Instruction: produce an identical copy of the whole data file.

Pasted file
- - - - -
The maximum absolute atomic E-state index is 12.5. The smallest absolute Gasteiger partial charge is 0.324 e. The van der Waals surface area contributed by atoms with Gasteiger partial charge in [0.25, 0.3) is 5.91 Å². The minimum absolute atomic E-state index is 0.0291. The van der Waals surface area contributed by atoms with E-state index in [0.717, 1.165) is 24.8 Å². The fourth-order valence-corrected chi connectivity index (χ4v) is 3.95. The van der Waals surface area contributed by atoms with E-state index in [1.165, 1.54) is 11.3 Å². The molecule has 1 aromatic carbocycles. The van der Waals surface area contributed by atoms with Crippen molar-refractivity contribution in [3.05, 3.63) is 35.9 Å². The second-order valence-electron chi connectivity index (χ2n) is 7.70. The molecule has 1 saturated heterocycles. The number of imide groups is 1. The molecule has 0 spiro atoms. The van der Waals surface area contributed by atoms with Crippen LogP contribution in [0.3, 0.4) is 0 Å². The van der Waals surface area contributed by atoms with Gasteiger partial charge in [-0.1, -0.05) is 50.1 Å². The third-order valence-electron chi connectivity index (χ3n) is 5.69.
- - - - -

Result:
The maximum absolute atomic E-state index is 12.5. The smallest absolute Gasteiger partial charge is 0.324 e. The van der Waals surface area contributed by atoms with Gasteiger partial charge in [0.25, 0.3) is 5.91 Å². The minimum absolute atomic E-state index is 0.0291. The van der Waals surface area contributed by atoms with E-state index in [0.717, 1.165) is 24.8 Å². The fourth-order valence-corrected chi connectivity index (χ4v) is 3.95. The van der Waals surface area contributed by atoms with E-state index in [1.165, 1.54) is 11.3 Å². The molecule has 1 aromatic carbocycles. The van der Waals surface area contributed by atoms with Crippen molar-refractivity contribution in [3.05, 3.63) is 35.9 Å². The second-order valence-electron chi connectivity index (χ2n) is 7.70. The molecule has 1 saturated heterocycles. The number of imide groups is 1. The molecule has 0 spiro atoms. The van der Waals surface area contributed by atoms with Crippen LogP contribution in [0.3, 0.4) is 0 Å². The van der Waals surface area contributed by atoms with Gasteiger partial charge in [-0.1, -0.05) is 50.1 Å². The third-order valence-electron chi connectivity index (χ3n) is 5.69.